Valley Pharmacy begins distributing COVID-19 vaccines
VALLEY — Valley Pharmacy started giving COVID-19 vaccinations on Friday. Three pharmacists, Angie Moore, Crystal Smith and John Minter, have been administering them, and the public response has been good so far. This past Friday was the first day and a total of 20 people were vaccinated that day. A total of 10 people received a COVID-19 shot on Saturday and 20 were scheduled for Monday and 30 more on Tuesday.
At the present time, vaccines are being given to those who are at least 75 years of age or are a frontline worker such as a healthcare worker, first responder or an educator.
“We want everyone to understand who can be vaccinated here,” said Valley Pharmacy co-owner Craig Moore. “We signed up to do this through the Alabama Department of Public Health. Alabama is under the previous CDC guidelines that list the vaccine to those wh0 are at least 75 years of age, a healthcare worker, first responder or school teacher.”
For those who qualify, the best way to be put on the list is to text (334) 498-1353, give your age and phone number. “Don’t text us if you don’t qualify,” Moore said. “That just slows us down.”
Valley Pharmacy is administering the Moderna vaccine. It comes in two doses with a 28-day break between the first one and the second one.
The main advantage of having the Moderna vaccine as opposed to the one from Pfizer is that deep freezing is not necessary. Such a unit would cost in excess of $20,000. The Moderna vaccine can be safely stored in refrigeration units already at the pharmacy.
There is a possible supply and demand problem to deal with. Valley Pharmacy was given a total of 500 doses of the vaccine. At present, a total of 250 people can be guaranteed a second shot. There will have to be an increased supply to accommodate more people. Craig Moore is hopeful that will be taking place.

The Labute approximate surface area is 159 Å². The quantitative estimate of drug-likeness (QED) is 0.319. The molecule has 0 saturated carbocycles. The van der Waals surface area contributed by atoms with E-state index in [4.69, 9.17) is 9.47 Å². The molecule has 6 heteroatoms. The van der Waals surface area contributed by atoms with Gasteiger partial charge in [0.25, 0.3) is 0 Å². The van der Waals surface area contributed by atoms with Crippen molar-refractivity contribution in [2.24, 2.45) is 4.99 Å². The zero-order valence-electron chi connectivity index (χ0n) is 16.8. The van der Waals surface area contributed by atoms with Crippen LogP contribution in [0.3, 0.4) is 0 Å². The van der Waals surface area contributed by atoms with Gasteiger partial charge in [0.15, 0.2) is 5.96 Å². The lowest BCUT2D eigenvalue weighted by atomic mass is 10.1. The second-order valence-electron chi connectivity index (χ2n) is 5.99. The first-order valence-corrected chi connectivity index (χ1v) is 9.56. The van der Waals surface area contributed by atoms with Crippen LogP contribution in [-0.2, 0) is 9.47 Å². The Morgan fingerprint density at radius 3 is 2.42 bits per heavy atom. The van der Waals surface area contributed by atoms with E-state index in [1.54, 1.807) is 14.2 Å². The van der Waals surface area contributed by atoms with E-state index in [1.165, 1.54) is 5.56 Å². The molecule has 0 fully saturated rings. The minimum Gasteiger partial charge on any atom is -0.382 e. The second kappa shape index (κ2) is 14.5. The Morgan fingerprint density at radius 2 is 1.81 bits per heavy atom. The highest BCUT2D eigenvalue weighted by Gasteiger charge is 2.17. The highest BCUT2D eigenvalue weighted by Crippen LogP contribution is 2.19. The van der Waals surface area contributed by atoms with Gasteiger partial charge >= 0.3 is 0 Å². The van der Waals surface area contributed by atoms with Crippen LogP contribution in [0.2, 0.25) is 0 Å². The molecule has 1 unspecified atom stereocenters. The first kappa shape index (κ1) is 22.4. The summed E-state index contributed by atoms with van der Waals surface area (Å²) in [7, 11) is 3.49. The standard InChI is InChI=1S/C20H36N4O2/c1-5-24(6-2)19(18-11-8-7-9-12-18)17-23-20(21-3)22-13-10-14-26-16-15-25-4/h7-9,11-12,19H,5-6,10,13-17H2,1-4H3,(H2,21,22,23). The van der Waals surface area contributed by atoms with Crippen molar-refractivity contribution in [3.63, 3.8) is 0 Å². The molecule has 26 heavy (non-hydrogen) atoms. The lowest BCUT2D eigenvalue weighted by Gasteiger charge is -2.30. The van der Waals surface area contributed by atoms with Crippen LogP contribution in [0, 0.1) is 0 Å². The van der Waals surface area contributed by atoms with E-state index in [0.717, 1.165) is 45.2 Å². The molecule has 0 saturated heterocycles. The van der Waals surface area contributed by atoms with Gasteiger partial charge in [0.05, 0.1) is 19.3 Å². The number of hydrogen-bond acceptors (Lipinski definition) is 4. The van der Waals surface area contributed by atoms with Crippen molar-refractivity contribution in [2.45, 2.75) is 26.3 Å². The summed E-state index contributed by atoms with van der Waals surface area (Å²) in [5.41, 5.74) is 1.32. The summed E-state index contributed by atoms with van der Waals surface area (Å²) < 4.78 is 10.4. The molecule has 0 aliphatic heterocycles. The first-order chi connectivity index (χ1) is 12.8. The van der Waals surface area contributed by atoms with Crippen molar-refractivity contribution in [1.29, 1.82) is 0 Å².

“Our supply arrived Wednesday night, and we started vaccinating on Friday,” he said. “We have been creating a list of people to be vaccinated for several months now. We have over 20 pages of names of people who want to get it here. The best way is to call or text to schedule an appointment, and remember, don’t call if you are not at least 75 or a front-line worker.”
The first round of the Pfizer vaccine went into the arms of local healthcare workers. It’s being administered by the East Alabama Medical Center, EAMC-Lanier and the Chambers County Health Department. Most local healthcare workers have gotten that vaccine, but the few that remain to be covered can get their shot at Valley Pharmacy if they’d like.
Getting the vaccine usually takes approximately 20 minutes. From start to finish, getting the dosage into someone’s arm takes around five minutes. The person receiving the shot is asked to stay an additional 15 minutes to see if they have any kind of adverse reaction. Thus far, no one getting a shot has had such a reaction at Valley Pharmacy.
Two local educators were among those receiving vaccinations on Monday morning.